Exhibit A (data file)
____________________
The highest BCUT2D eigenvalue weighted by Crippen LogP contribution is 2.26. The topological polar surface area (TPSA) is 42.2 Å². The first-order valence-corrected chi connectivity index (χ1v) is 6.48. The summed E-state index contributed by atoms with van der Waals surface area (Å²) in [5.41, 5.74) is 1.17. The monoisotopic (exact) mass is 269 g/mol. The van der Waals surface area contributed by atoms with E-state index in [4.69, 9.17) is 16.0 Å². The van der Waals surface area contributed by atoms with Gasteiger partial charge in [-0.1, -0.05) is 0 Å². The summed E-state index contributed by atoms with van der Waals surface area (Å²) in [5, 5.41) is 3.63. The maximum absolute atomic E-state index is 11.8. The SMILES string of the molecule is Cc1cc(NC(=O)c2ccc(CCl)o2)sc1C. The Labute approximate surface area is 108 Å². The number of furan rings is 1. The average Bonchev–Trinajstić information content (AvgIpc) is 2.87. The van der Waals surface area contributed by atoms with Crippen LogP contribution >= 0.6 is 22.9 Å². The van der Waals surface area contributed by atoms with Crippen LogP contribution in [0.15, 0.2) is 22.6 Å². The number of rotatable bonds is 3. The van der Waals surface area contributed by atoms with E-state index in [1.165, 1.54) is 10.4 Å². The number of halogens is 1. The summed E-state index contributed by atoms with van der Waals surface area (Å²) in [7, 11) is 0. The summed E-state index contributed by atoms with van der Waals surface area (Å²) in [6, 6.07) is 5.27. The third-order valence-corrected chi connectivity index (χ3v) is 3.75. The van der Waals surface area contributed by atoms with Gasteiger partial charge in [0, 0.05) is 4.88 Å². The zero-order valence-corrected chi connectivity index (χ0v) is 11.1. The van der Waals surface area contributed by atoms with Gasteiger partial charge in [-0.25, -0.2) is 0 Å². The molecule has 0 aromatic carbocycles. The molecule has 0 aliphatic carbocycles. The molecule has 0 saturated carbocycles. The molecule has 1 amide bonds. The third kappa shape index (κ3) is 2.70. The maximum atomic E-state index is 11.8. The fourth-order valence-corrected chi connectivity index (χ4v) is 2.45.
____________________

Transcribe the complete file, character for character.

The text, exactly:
The highest BCUT2D eigenvalue weighted by Crippen LogP contribution is 2.26. The topological polar surface area (TPSA) is 42.2 Å². The first-order valence-corrected chi connectivity index (χ1v) is 6.48. The summed E-state index contributed by atoms with van der Waals surface area (Å²) in [5.41, 5.74) is 1.17. The monoisotopic (exact) mass is 269 g/mol. The van der Waals surface area contributed by atoms with E-state index in [4.69, 9.17) is 16.0 Å². The van der Waals surface area contributed by atoms with Gasteiger partial charge in [-0.1, -0.05) is 0 Å². The summed E-state index contributed by atoms with van der Waals surface area (Å²) in [5, 5.41) is 3.63. The maximum absolute atomic E-state index is 11.8. The SMILES string of the molecule is Cc1cc(NC(=O)c2ccc(CCl)o2)sc1C. The Labute approximate surface area is 108 Å². The number of furan rings is 1. The average Bonchev–Trinajstić information content (AvgIpc) is 2.87. The van der Waals surface area contributed by atoms with Crippen LogP contribution >= 0.6 is 22.9 Å². The van der Waals surface area contributed by atoms with Crippen LogP contribution in [0.15, 0.2) is 22.6 Å². The number of rotatable bonds is 3. The van der Waals surface area contributed by atoms with E-state index in [1.165, 1.54) is 10.4 Å². The number of halogens is 1. The summed E-state index contributed by atoms with van der Waals surface area (Å²) in [7, 11) is 0. The summed E-state index contributed by atoms with van der Waals surface area (Å²) in [6, 6.07) is 5.27. The third-order valence-corrected chi connectivity index (χ3v) is 3.75. The van der Waals surface area contributed by atoms with Gasteiger partial charge in [0, 0.05) is 4.88 Å². The zero-order valence-corrected chi connectivity index (χ0v) is 11.1. The van der Waals surface area contributed by atoms with Gasteiger partial charge in [-0.25, -0.2) is 0 Å². The molecule has 0 aromatic carbocycles. The molecule has 0 aliphatic carbocycles. The molecule has 0 saturated carbocycles. The molecule has 1 amide bonds. The third kappa shape index (κ3) is 2.70. The maximum atomic E-state index is 11.8. The fourth-order valence-corrected chi connectivity index (χ4v) is 2.45.